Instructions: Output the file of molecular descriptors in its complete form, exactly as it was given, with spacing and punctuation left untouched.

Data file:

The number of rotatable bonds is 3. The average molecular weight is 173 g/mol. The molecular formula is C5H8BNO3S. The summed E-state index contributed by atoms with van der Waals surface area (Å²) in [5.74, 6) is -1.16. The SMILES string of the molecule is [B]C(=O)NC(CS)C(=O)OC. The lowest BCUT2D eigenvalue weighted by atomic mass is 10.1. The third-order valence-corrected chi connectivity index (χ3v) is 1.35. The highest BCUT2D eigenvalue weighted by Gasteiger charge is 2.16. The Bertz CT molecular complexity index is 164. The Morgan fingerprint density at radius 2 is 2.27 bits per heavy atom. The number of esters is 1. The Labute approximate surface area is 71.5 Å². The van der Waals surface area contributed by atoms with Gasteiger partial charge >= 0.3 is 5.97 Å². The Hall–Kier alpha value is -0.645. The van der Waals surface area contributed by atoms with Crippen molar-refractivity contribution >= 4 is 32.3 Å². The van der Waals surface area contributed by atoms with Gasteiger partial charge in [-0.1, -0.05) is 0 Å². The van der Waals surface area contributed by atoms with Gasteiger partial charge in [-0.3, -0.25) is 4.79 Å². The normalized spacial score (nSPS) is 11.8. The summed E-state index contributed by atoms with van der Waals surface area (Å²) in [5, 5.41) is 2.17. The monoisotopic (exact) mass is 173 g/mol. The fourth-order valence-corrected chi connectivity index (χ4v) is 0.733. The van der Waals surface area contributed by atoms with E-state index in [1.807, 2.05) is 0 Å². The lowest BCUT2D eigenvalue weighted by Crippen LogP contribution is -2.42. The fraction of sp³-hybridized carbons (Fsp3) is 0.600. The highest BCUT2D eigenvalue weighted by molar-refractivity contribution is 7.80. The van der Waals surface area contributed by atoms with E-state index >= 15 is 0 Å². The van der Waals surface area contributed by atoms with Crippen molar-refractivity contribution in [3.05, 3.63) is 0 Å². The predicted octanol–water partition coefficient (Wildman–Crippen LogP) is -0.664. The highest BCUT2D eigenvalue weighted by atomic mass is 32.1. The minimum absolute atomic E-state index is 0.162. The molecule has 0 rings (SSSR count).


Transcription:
The number of rotatable bonds is 3. The average molecular weight is 173 g/mol. The molecular formula is C5H8BNO3S. The summed E-state index contributed by atoms with van der Waals surface area (Å²) in [5.74, 6) is -1.16. The SMILES string of the molecule is [B]C(=O)NC(CS)C(=O)OC. The lowest BCUT2D eigenvalue weighted by atomic mass is 10.1. The third-order valence-corrected chi connectivity index (χ3v) is 1.35. The highest BCUT2D eigenvalue weighted by Gasteiger charge is 2.16. The Bertz CT molecular complexity index is 164. The Morgan fingerprint density at radius 2 is 2.27 bits per heavy atom. The number of esters is 1. The Labute approximate surface area is 71.5 Å². The van der Waals surface area contributed by atoms with Gasteiger partial charge >= 0.3 is 5.97 Å². The Hall–Kier alpha value is -0.645. The van der Waals surface area contributed by atoms with Crippen molar-refractivity contribution >= 4 is 32.3 Å². The van der Waals surface area contributed by atoms with Gasteiger partial charge in [-0.1, -0.05) is 0 Å². The van der Waals surface area contributed by atoms with Gasteiger partial charge in [-0.3, -0.25) is 4.79 Å². The normalized spacial score (nSPS) is 11.8. The summed E-state index contributed by atoms with van der Waals surface area (Å²) in [5, 5.41) is 2.17. The monoisotopic (exact) mass is 173 g/mol. The fourth-order valence-corrected chi connectivity index (χ4v) is 0.733. The van der Waals surface area contributed by atoms with E-state index in [1.807, 2.05) is 0 Å². The lowest BCUT2D eigenvalue weighted by Crippen LogP contribution is -2.42. The fraction of sp³-hybridized carbons (Fsp3) is 0.600. The highest BCUT2D eigenvalue weighted by molar-refractivity contribution is 7.80. The van der Waals surface area contributed by atoms with E-state index >= 15 is 0 Å². The van der Waals surface area contributed by atoms with Crippen molar-refractivity contribution in [3.05, 3.63) is 0 Å². The predicted octanol–water partition coefficient (Wildman–Crippen LogP) is -0.664. The highest BCUT2D eigenvalue weighted by atomic mass is 32.1. The minimum absolute atomic E-state index is 0.162. The molecule has 0 rings (SSSR count).